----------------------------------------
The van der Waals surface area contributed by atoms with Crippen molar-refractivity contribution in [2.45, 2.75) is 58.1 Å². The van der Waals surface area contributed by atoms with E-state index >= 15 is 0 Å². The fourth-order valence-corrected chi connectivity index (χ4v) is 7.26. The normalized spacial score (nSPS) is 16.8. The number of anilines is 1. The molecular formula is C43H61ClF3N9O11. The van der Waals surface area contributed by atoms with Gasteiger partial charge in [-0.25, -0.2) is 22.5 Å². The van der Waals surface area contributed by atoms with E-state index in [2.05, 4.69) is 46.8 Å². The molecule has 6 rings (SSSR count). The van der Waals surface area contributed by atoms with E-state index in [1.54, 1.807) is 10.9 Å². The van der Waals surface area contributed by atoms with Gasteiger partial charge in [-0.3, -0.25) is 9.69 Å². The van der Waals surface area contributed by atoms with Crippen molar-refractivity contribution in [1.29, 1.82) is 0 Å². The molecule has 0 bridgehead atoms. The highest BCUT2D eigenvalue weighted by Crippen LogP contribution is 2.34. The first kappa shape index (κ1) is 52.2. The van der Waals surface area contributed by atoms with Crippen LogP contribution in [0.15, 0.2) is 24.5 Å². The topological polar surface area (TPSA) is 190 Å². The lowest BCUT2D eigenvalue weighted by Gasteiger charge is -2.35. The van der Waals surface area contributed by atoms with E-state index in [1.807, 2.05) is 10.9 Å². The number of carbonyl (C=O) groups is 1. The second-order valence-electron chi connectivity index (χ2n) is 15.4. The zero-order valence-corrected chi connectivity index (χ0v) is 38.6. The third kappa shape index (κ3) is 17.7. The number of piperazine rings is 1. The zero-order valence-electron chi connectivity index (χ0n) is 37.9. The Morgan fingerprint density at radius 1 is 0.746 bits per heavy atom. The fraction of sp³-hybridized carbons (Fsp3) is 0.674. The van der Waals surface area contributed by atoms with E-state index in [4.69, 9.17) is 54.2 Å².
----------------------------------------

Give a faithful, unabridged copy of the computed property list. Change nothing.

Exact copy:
The van der Waals surface area contributed by atoms with Crippen molar-refractivity contribution in [2.45, 2.75) is 58.1 Å². The van der Waals surface area contributed by atoms with E-state index >= 15 is 0 Å². The fourth-order valence-corrected chi connectivity index (χ4v) is 7.26. The normalized spacial score (nSPS) is 16.8. The number of anilines is 1. The molecular formula is C43H61ClF3N9O11. The van der Waals surface area contributed by atoms with Gasteiger partial charge in [-0.25, -0.2) is 22.5 Å². The van der Waals surface area contributed by atoms with E-state index in [2.05, 4.69) is 46.8 Å². The molecule has 6 rings (SSSR count). The van der Waals surface area contributed by atoms with E-state index in [1.54, 1.807) is 10.9 Å². The van der Waals surface area contributed by atoms with Gasteiger partial charge in [-0.3, -0.25) is 9.69 Å². The van der Waals surface area contributed by atoms with Crippen molar-refractivity contribution in [1.29, 1.82) is 0 Å². The molecule has 0 bridgehead atoms. The highest BCUT2D eigenvalue weighted by Crippen LogP contribution is 2.34. The first kappa shape index (κ1) is 52.2. The van der Waals surface area contributed by atoms with Crippen LogP contribution in [0.15, 0.2) is 24.5 Å². The topological polar surface area (TPSA) is 190 Å². The lowest BCUT2D eigenvalue weighted by Gasteiger charge is -2.35. The van der Waals surface area contributed by atoms with E-state index in [1.807, 2.05) is 10.9 Å². The number of carbonyl (C=O) groups is 1. The second-order valence-electron chi connectivity index (χ2n) is 15.4. The zero-order valence-corrected chi connectivity index (χ0v) is 38.6. The third kappa shape index (κ3) is 17.7. The number of piperazine rings is 1. The zero-order valence-electron chi connectivity index (χ0n) is 37.9. The Morgan fingerprint density at radius 1 is 0.746 bits per heavy atom. The fraction of sp³-hybridized carbons (Fsp3) is 0.674. The van der Waals surface area contributed by atoms with E-state index in [4.69, 9.17) is 54.2 Å².